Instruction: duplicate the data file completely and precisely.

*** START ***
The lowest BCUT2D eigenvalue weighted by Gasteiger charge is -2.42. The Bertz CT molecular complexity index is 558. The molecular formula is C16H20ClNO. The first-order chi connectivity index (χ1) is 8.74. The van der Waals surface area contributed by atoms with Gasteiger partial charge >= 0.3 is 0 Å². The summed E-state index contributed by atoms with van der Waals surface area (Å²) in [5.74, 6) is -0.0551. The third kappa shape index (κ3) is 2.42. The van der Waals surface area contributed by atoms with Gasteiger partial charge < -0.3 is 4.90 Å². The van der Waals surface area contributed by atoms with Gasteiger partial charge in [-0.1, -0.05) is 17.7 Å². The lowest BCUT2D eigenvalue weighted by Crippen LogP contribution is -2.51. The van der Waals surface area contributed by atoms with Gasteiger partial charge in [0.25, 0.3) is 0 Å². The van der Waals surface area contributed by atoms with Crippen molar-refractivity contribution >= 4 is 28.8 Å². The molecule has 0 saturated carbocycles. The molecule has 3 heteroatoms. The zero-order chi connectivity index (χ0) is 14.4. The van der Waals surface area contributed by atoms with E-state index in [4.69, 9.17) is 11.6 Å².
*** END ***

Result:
The lowest BCUT2D eigenvalue weighted by Gasteiger charge is -2.42. The Bertz CT molecular complexity index is 558. The molecular formula is C16H20ClNO. The first-order chi connectivity index (χ1) is 8.74. The van der Waals surface area contributed by atoms with Gasteiger partial charge >= 0.3 is 0 Å². The summed E-state index contributed by atoms with van der Waals surface area (Å²) in [5.74, 6) is -0.0551. The third kappa shape index (κ3) is 2.42. The van der Waals surface area contributed by atoms with Gasteiger partial charge < -0.3 is 4.90 Å². The van der Waals surface area contributed by atoms with Gasteiger partial charge in [-0.1, -0.05) is 17.7 Å². The lowest BCUT2D eigenvalue weighted by Crippen LogP contribution is -2.51. The van der Waals surface area contributed by atoms with Gasteiger partial charge in [0.25, 0.3) is 0 Å². The van der Waals surface area contributed by atoms with Crippen molar-refractivity contribution >= 4 is 28.8 Å². The molecule has 0 saturated carbocycles. The molecule has 3 heteroatoms. The zero-order chi connectivity index (χ0) is 14.4. The van der Waals surface area contributed by atoms with E-state index in [4.69, 9.17) is 11.6 Å².